Adult coloring books are a unique trend with a very niche audience. Fans are asked to interact with the artwork at a fundamental level, meaning the property these books are built around need to have a passionate fanbase. As such, Adult Swim’s sci-fi comedy series Rick and Morty seems tailor made for this kind of product. If you’ve somehow managed to miss out on the phenomenon surrounding the show, currently airing its third season, Rick and Morty is the creation of writer and voice actor Justin Roiland and Community scribe Dan Harmon. It follows Rick Sanchez, genius super scientist with a penchant for booze, nihilism and cross-dimensional travel, and his grandson Morty, a somewhat slow teenager who exists mostly to sell the weirdness of his surroundings in direct correlation with how blase’ his grandfather’s reactions tend to be. That’s really just the tip of the iceberg of what is a hilarious show that perfectly encapsulates the comedy stylings of both Roiland and Harmon equally.
The often insane (and occasionally improvised) setting of the show has lead to a lot of crazy scenes, characters and environments – which makes for a lot of different and unique pages for fans to color in. From the frenzied game floor of Blitz and Chitz from season 2’s Mortynight Run to the mysterious alien landscape of the first season finale Ricksy Business, there are plenty of environments to recreate. This can be a bit of a double-edged sword for purists, however, as the alien and often bizarre nature of these pages can make it hard to match colors to be episode-accurate. Some would argue the point of adult coloring books is as an artistic outlet, meaning matching the color of the Adult Swim series is unnecessary and sort of antithetical, but to each his own I suppose.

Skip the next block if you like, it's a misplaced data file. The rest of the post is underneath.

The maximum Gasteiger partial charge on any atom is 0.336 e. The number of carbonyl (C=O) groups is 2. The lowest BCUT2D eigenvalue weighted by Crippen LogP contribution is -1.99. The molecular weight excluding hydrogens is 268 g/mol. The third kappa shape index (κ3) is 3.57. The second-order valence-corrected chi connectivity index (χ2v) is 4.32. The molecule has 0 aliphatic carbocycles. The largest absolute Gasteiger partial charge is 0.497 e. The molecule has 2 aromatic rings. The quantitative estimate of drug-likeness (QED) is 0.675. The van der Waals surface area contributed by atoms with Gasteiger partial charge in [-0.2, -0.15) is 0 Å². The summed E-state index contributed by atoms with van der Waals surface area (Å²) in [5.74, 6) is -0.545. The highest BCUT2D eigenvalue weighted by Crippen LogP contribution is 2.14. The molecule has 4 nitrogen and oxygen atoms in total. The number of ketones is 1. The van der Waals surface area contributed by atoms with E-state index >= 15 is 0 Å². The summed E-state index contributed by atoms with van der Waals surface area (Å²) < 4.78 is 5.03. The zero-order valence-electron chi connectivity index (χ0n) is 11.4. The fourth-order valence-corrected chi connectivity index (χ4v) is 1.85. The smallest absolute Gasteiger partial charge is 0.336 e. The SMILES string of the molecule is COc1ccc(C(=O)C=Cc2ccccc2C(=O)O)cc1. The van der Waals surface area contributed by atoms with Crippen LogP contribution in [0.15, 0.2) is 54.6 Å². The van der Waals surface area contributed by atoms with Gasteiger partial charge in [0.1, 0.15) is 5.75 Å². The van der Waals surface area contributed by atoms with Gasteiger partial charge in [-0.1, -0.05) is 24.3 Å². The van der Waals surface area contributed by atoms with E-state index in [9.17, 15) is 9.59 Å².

If there’s one strength to the coloring book, it’s that they choose a weird and wide variety of images from the series. There are entire pages devoted to the varied members of the Council of Ricks, several expanding on the characters from the Interdimensional Cable episodes (Rixty Minutes and Interdimensional Cable 2: Tempting Fate), and some pieces that can only be described as “inspired by” the show, such as a skeletal Morty flying through the farting butt world and the plombus mandala.
The art is pretty consistent with that of the show, though there is the occasional mistake or omission. On one page littered with several random brain parasites from the episode Total Rickall I found myself having to add details to certain characters (such as the mouth of Mr. Beauregard in his guise at Morty’s prom date), whereas another page showing the stair side tavern from Meseeks and Destroy had some issues with lines appropriately denoting where one colored section begins and the other ends. If you’re using markers to color the book (which I would recommend. I used colored pencils first and it was not as fun of an experience.) these little delineations can lead to some messy mistakes.
There is a TON of content here and some pages can get VERY ornate, meaning there are hours of entertainment to be had for the completionist out there. Huge fans of the show will have fun pouring through the book too, as it’s essentially 100 pages of easter eggs. Of course, no one is buying this book that isn’t a huge fan of the series so I imagine most of you will be able to get schwifty on the page devoted to Cronenberg world. And that’s the Waaaaaaaaay the news go!